Investor's Business Daily Holds Millions of Dollars of Newspaper Employees’ Wages Hostage According to Lawsuit

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William J. O’Neil, A world leading growth stock investor, best selling author, and majority share owner of national financial newspaper, Investor’s Business Daily, keeps a tight clutch on monies deducted from sales employees’ paychecks and uses vast monetary influence to keep the long running wage and hour class action case pending endlessly in California courts in defense of the biggest and most important new wage and hour violation of this century.

In May of 2001, Toby Harris, a telemarketing sales rep for Marina Del Rey, CA-based Investor’s Business Daily (“IBD”) made the mistake of thinking that the HR department at IBD was there to protect employees from the company's violations. He rapidly learned that the HR department was there to protect the company from employees reporting violations (Harris et al. v. Investor's Business Daily, Inc., Cal App, Second appellate Division 4 Case Number B178428.)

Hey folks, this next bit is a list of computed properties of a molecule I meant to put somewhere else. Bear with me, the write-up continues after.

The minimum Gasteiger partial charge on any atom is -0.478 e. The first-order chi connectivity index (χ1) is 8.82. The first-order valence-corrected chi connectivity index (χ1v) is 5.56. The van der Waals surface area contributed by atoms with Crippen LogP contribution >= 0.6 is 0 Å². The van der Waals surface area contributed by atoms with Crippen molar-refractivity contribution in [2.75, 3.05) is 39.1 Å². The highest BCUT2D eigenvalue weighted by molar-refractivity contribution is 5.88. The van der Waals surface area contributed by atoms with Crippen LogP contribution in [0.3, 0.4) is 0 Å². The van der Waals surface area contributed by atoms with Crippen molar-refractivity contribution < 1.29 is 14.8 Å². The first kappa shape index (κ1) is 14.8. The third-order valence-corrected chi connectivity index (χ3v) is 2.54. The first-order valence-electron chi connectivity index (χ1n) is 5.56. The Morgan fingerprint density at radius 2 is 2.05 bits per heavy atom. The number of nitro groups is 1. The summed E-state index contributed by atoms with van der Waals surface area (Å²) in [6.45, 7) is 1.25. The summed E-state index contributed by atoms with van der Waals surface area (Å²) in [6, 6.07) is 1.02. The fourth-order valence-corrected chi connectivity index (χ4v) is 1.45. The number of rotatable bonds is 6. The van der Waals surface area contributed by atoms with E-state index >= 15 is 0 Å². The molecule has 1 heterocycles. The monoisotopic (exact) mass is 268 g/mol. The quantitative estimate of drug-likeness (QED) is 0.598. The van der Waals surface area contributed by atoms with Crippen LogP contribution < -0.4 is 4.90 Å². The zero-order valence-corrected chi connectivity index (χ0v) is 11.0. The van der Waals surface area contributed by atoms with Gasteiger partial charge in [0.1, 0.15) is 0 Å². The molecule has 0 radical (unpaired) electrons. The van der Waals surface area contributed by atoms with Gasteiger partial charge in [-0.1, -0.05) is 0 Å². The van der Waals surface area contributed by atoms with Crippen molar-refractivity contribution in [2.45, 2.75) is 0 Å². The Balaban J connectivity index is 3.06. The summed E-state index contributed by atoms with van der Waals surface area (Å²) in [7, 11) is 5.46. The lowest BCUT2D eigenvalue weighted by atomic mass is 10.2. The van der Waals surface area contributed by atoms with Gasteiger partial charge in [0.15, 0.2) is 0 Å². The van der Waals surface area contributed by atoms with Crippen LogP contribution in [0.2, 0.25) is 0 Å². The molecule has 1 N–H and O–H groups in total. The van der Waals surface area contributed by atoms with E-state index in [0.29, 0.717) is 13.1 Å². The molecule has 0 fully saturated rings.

Quickly demoted, he was then fired shortly after making an internal complaint to the company for illegal wiretapping, surreptitious recording of IBD customers phone calls, and wage deductions from employees paychecks. He then found himself in a legal battle pitted against one of the world’s most powerful billionaires, and had managed to stumble over one of the largest wage and hour violations of this new century, “Earned wage chargebacks.” This is a labor violation so widespread that there could be hundreds if not thousands of corporations nationwide currently doing chargebacks. The violation occurs where corporate losses due to product cancellations and returns are shifted to wage earning employees by skimming earned commissions directly from paychecks by “charging them back” after they have been previously paid to the employee. California Labor code 221 strictly prohibits the practice. It reads verbatim “It shall be unlawful for any employer to collect or receive from an employee any part of wages theretofore paid by said employer to said employee.”